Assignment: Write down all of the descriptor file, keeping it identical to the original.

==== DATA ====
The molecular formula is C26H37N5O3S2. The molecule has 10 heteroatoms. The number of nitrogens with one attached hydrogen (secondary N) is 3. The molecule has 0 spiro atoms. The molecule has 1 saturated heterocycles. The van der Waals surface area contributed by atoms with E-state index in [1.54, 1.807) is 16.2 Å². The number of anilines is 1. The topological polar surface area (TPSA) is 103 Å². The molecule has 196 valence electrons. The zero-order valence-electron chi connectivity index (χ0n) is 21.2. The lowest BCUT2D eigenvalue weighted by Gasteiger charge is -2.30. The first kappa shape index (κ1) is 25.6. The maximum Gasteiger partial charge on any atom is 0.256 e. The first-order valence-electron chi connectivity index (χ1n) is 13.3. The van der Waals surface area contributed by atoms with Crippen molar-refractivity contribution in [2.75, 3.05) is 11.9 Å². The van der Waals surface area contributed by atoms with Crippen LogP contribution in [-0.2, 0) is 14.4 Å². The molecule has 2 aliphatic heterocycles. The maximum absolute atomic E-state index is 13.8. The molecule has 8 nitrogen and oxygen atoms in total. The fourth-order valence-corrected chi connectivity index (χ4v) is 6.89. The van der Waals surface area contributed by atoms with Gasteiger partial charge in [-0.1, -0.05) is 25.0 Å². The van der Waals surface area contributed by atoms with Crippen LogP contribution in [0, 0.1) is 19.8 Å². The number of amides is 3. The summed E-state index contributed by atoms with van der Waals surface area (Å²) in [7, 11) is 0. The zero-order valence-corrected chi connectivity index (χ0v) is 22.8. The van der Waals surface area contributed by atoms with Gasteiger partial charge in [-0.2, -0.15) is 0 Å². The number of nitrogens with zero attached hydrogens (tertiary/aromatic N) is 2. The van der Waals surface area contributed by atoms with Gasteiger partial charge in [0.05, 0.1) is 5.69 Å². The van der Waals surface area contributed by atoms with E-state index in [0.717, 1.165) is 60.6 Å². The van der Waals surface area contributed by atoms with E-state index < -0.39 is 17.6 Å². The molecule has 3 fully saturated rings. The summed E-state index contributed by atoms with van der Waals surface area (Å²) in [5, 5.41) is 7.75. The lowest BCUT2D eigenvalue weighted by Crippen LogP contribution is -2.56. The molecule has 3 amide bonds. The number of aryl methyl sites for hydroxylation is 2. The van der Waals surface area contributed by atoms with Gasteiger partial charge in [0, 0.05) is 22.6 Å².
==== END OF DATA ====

The molecular formula is C26H37N5O3S2. The molecule has 10 heteroatoms. The number of nitrogens with one attached hydrogen (secondary N) is 3. The molecule has 0 spiro atoms. The molecule has 1 saturated heterocycles. The van der Waals surface area contributed by atoms with E-state index in [1.54, 1.807) is 16.2 Å². The number of anilines is 1. The topological polar surface area (TPSA) is 103 Å². The molecule has 196 valence electrons. The zero-order valence-electron chi connectivity index (χ0n) is 21.2. The lowest BCUT2D eigenvalue weighted by Gasteiger charge is -2.30. The first kappa shape index (κ1) is 25.6. The maximum Gasteiger partial charge on any atom is 0.256 e. The first-order valence-electron chi connectivity index (χ1n) is 13.3. The van der Waals surface area contributed by atoms with Crippen molar-refractivity contribution in [2.75, 3.05) is 11.9 Å². The van der Waals surface area contributed by atoms with Crippen LogP contribution in [-0.2, 0) is 14.4 Å². The molecule has 2 aliphatic heterocycles. The maximum absolute atomic E-state index is 13.8. The molecule has 8 nitrogen and oxygen atoms in total. The fourth-order valence-corrected chi connectivity index (χ4v) is 6.89. The van der Waals surface area contributed by atoms with Gasteiger partial charge in [-0.1, -0.05) is 25.0 Å². The van der Waals surface area contributed by atoms with Crippen LogP contribution in [0, 0.1) is 19.8 Å². The number of amides is 3. The summed E-state index contributed by atoms with van der Waals surface area (Å²) in [7, 11) is 0. The zero-order valence-corrected chi connectivity index (χ0v) is 22.8. The van der Waals surface area contributed by atoms with Gasteiger partial charge in [-0.2, -0.15) is 0 Å². The number of nitrogens with zero attached hydrogens (tertiary/aromatic N) is 2. The van der Waals surface area contributed by atoms with Gasteiger partial charge in [0.05, 0.1) is 5.69 Å². The van der Waals surface area contributed by atoms with E-state index in [0.717, 1.165) is 60.6 Å². The van der Waals surface area contributed by atoms with E-state index < -0.39 is 17.6 Å². The molecule has 3 fully saturated rings. The summed E-state index contributed by atoms with van der Waals surface area (Å²) in [5, 5.41) is 7.75. The lowest BCUT2D eigenvalue weighted by Crippen LogP contribution is -2.56. The molecule has 3 amide bonds. The number of aryl methyl sites for hydroxylation is 2. The van der Waals surface area contributed by atoms with Gasteiger partial charge in [0, 0.05) is 22.6 Å².